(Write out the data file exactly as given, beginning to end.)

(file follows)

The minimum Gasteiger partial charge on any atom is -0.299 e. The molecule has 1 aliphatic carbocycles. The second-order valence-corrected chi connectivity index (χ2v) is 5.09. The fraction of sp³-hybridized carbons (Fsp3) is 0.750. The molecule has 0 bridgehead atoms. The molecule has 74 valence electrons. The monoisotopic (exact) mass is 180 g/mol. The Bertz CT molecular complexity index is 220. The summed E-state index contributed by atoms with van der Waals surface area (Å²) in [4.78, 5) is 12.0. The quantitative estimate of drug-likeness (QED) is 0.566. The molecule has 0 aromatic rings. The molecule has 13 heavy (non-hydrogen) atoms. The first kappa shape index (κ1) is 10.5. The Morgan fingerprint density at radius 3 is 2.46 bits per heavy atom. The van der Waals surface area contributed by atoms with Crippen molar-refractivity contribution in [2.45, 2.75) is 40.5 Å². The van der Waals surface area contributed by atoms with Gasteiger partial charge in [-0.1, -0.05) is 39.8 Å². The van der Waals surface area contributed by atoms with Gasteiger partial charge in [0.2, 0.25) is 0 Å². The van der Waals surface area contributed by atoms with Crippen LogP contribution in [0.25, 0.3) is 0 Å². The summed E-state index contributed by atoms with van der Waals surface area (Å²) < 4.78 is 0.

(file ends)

The minimum Gasteiger partial charge on any atom is -0.299 e. The molecule has 1 aliphatic carbocycles. The second-order valence-corrected chi connectivity index (χ2v) is 5.09. The fraction of sp³-hybridized carbons (Fsp3) is 0.750. The molecule has 0 bridgehead atoms. The molecule has 74 valence electrons. The monoisotopic (exact) mass is 180 g/mol. The Bertz CT molecular complexity index is 220. The summed E-state index contributed by atoms with van der Waals surface area (Å²) in [4.78, 5) is 12.0. The quantitative estimate of drug-likeness (QED) is 0.566. The molecule has 0 aromatic rings. The molecule has 13 heavy (non-hydrogen) atoms. The first kappa shape index (κ1) is 10.5. The Morgan fingerprint density at radius 3 is 2.46 bits per heavy atom. The van der Waals surface area contributed by atoms with Crippen molar-refractivity contribution in [2.45, 2.75) is 40.5 Å². The van der Waals surface area contributed by atoms with Gasteiger partial charge in [-0.1, -0.05) is 39.8 Å². The van der Waals surface area contributed by atoms with Gasteiger partial charge in [0.2, 0.25) is 0 Å². The van der Waals surface area contributed by atoms with Crippen LogP contribution in [0.25, 0.3) is 0 Å². The summed E-state index contributed by atoms with van der Waals surface area (Å²) < 4.78 is 0.